Date: 2018–01
  23. By: Diego Bodas; Juan Ramon Garcia; Juan Murillo; Matias Pacce; Tomasa Rodrigo; Juan de Dios Romero; Pep Ruiz; Camilo Ulloa; Heribert Valero
    Abstract: In this paper we present a high-dimensionality Retail Trade Index (RTI) constructed to nowcast the retail trade sector economic performance in Spain, using Big Data sources and techniques. The data are the footprints of BBVA clients from their credit or debit card transactions at Spanish point of sale (PoS) terminals.
    Keywords: Working Paper , Economic Analysis , Spain
    JEL: C32 C81 E21
    Date: 2018–03
  24. By: Fu, Kun (Loughborough University London); Larsson, Anne-Sophie (The Ratio Institute); Wennberg, Karl (Linköping University and the Ratio Institute)
    Abstract: We investigate the impact of country-level labour market regulations on the re-entry decision of experienced entrepreneurs, whereby they become habitual entrepreneurs. Multilevel logit models on entry decisions among 15,709 individuals in 29 European countries show that labour market regulations have a positive influence on the decision to re-enter into entrepreneurship. This positive impact is stronger among individuals holding wage jobs at the time of re-entry compared to those that do not. Our results indicate that novice and habitual entrepreneurs may respond very differently to labour market rigidity. We discuss and provide tentative explanations for these differences, and outline potential policy implications.
    Keywords: Habitual entrepreneurship; employment; labour market rigidity; institutional context; multilevel modelling
    JEL: J24 J41 K31 L26
    Date: 2017–12–15
  25. By: Thomas C. Buchmueller; Léontine Goldzahl
    Abstract: In 2004, France introduced a national program of organized breast cancer screening. The national program built on pre-existing local programs in some, but not all, départements. Using data from multiple waves of a nationally representative biennial survey of the French population, we estimate the effect of organized screening on the percentage of women obtaining a mammogram. The analysis uses difference-in-differences methods to exploit the fact that the program was targeted at women in a specific age group: 50 to 74 years old. We find that organized screening significantly raised mammography rates among women in the target age range. Just above the lower age threshold, the percentage of women reporting that they had a mammogram in the past two years increased by over 10 percentage points after the national program went into effect. Mammography rates increased even more among women in their sixties. Estimated effects are particularly large for women with less education and lower incomes, suggesting that France's organized screening program has reduced socioeconomic disparities in access to mammography.
    JEL: I12 I14 I18
    Date: 2018–02
  26. By: O'Higgins, Niall; Pica, Giovanni.
    Abstract: The paper analyses theoretically and empirically the effects on young people’s labour market outcomes of two specific labour market institutions and their interaction: employment protection legislation and active labour market policy. More specifically, the paper examines recent policy reforms in Italy focusing on the impact first of the 2012 Fornero reforms of employment protection legislation and second on the initial impact of the EU-wide Youth Guarantee scheme introduced in Italy in March 2014. The paper also examines how these two policy reforms interacted.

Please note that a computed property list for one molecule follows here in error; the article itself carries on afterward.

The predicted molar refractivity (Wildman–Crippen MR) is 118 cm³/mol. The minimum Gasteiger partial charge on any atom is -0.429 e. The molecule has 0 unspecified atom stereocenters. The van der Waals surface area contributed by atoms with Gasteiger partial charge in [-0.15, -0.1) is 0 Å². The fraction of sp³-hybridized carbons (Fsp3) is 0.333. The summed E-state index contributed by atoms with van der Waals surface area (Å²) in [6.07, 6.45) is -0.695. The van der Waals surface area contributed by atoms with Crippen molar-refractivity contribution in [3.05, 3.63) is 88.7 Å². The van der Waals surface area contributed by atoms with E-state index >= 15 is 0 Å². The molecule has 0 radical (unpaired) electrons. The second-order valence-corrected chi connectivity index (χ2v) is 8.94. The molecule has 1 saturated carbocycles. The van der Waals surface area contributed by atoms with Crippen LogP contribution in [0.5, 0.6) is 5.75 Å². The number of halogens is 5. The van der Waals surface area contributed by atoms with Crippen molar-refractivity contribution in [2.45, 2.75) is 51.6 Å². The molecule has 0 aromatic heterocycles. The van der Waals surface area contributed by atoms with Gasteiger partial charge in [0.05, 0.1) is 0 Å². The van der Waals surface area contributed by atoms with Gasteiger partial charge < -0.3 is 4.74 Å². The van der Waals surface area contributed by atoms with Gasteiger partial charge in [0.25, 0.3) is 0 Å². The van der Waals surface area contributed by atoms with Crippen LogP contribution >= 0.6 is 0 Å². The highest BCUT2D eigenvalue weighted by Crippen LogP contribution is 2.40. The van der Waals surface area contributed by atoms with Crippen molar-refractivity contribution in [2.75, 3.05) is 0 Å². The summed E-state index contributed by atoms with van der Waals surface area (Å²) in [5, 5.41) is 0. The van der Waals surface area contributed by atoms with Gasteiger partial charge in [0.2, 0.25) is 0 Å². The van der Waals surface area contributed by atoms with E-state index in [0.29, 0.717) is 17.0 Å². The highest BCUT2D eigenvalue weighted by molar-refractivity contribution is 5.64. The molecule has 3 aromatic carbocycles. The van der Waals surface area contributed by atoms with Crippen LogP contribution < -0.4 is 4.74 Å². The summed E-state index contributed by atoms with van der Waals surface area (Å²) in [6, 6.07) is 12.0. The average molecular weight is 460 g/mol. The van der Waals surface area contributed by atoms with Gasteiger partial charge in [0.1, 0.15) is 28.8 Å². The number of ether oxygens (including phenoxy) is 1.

Date: 2017
  27. By: Tröger, Tobias
    Abstract: This paper is the national report for Germany prepared for the to the 20th General Congress of the International Academy of Comparative Law 2018 and gives an overview of the regulation of crowdfunding in Germany and the typical design of crowdfunding campaigns under this legal framework. After a brief survey of market data, it delineates the classification of crowdfunding transactions in German contract law and their treatment under the applicable conflict of laws regime. It then turns to the relevant rules in prudential banking regulation and capital market law. It highlights disclosure requirements that flow from both contractual obligations of the initiators of campaigns vis-à-vis contributors and securities regulation (prospectus regime). After sketching the most important duties of the parties involved in crowdfunding, the report also looks at the key features of the respective transactions' tax treatment.
    Keywords: crowdfunding,crowdsponsoring,crowdlending,crowdinvesting,contract law,conflict of laws,banking regulation,securities regulation
    JEL: G23 G28 G38 K22 K23
    Date: 2017
  28. By: Nicola Curci (Bank of Italy); Domenico Depalo (Bank of Italy); Emilio Vadalà (Bank of Italy)
    Abstract: This paper evaluates the performance of Italian local public enterprises (LPEs) with respect to their private sector counterparts. We address the following questions: i) do LPEs perform worse than (comparable) private firms?; ii) does the performance gap depend on the ownership structure (the share held by the public) or on the market structure (the degree of competition in the sector)?; iii) which are the main determinants of LPEs' performance in terms of productivity? The main findings – which are robust to the possible endogeneity of the ownership structure – are as follows: i) LPEs perform less well than private companies by about 8 percent in terms of TFP; ii) although both ownership structure and market structure matter, our results suggest that the ownership structure is more important; and iii) the performance gap of LPEs with respect to private firms seems to be driven by over-capitalization rather than by over-employment.
    Keywords: local public firm, firm performance, instrumental variables
    JEL: L33 L25 H42 C26
    Date: 2017–11